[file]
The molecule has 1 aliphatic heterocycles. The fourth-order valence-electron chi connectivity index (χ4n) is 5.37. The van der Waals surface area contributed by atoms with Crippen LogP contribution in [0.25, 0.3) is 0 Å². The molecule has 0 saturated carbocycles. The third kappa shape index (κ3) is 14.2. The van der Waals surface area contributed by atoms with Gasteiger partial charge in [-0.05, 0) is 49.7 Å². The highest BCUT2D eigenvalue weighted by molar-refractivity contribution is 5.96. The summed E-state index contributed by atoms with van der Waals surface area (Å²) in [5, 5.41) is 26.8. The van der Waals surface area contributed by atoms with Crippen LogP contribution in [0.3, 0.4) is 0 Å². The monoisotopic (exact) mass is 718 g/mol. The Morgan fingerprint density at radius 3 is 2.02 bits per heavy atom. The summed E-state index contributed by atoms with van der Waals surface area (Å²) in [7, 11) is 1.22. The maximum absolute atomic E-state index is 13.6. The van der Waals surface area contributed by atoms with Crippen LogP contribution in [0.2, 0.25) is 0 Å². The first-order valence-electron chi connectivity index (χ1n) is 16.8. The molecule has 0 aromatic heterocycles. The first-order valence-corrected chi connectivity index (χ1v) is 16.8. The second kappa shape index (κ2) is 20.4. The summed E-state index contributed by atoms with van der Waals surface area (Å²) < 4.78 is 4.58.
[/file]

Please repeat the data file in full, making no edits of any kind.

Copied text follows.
The molecule has 1 aliphatic heterocycles. The fourth-order valence-electron chi connectivity index (χ4n) is 5.37. The van der Waals surface area contributed by atoms with Crippen LogP contribution in [0.25, 0.3) is 0 Å². The molecule has 0 saturated carbocycles. The third kappa shape index (κ3) is 14.2. The van der Waals surface area contributed by atoms with Gasteiger partial charge in [-0.05, 0) is 49.7 Å². The highest BCUT2D eigenvalue weighted by molar-refractivity contribution is 5.96. The summed E-state index contributed by atoms with van der Waals surface area (Å²) in [5, 5.41) is 26.8. The van der Waals surface area contributed by atoms with Crippen LogP contribution in [0.3, 0.4) is 0 Å². The monoisotopic (exact) mass is 718 g/mol. The Morgan fingerprint density at radius 3 is 2.02 bits per heavy atom. The summed E-state index contributed by atoms with van der Waals surface area (Å²) in [7, 11) is 1.22. The maximum absolute atomic E-state index is 13.6. The van der Waals surface area contributed by atoms with Crippen LogP contribution in [0.2, 0.25) is 0 Å². The first-order valence-electron chi connectivity index (χ1n) is 16.8. The molecule has 0 aromatic heterocycles. The first-order valence-corrected chi connectivity index (χ1v) is 16.8. The second kappa shape index (κ2) is 20.4. The summed E-state index contributed by atoms with van der Waals surface area (Å²) < 4.78 is 4.58.